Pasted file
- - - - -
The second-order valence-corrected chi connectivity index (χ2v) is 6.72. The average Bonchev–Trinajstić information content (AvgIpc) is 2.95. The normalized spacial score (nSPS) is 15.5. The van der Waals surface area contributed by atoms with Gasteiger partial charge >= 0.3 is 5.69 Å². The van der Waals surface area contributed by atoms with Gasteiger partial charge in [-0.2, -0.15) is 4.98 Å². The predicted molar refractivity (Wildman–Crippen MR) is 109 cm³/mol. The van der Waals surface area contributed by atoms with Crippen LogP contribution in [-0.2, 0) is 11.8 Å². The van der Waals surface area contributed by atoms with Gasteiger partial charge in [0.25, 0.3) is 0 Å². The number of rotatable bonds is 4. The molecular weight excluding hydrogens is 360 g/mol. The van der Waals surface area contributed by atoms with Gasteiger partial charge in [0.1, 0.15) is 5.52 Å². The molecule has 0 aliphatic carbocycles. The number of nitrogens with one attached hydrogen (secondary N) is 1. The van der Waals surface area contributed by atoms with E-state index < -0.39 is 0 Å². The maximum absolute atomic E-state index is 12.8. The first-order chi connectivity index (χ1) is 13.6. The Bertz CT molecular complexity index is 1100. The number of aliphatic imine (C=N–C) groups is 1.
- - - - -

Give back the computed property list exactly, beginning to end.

The second-order valence-corrected chi connectivity index (χ2v) is 6.72. The average Bonchev–Trinajstić information content (AvgIpc) is 2.95. The normalized spacial score (nSPS) is 15.5. The van der Waals surface area contributed by atoms with Gasteiger partial charge >= 0.3 is 5.69 Å². The van der Waals surface area contributed by atoms with Gasteiger partial charge in [-0.2, -0.15) is 4.98 Å². The predicted molar refractivity (Wildman–Crippen MR) is 109 cm³/mol. The van der Waals surface area contributed by atoms with Crippen LogP contribution in [-0.2, 0) is 11.8 Å². The van der Waals surface area contributed by atoms with Gasteiger partial charge in [0.25, 0.3) is 0 Å². The number of rotatable bonds is 4. The molecular weight excluding hydrogens is 360 g/mol. The van der Waals surface area contributed by atoms with Gasteiger partial charge in [0.1, 0.15) is 5.52 Å². The molecule has 0 aliphatic carbocycles. The number of nitrogens with one attached hydrogen (secondary N) is 1. The van der Waals surface area contributed by atoms with E-state index < -0.39 is 0 Å². The maximum absolute atomic E-state index is 12.8. The first-order chi connectivity index (χ1) is 13.6. The Bertz CT molecular complexity index is 1100. The number of aliphatic imine (C=N–C) groups is 1.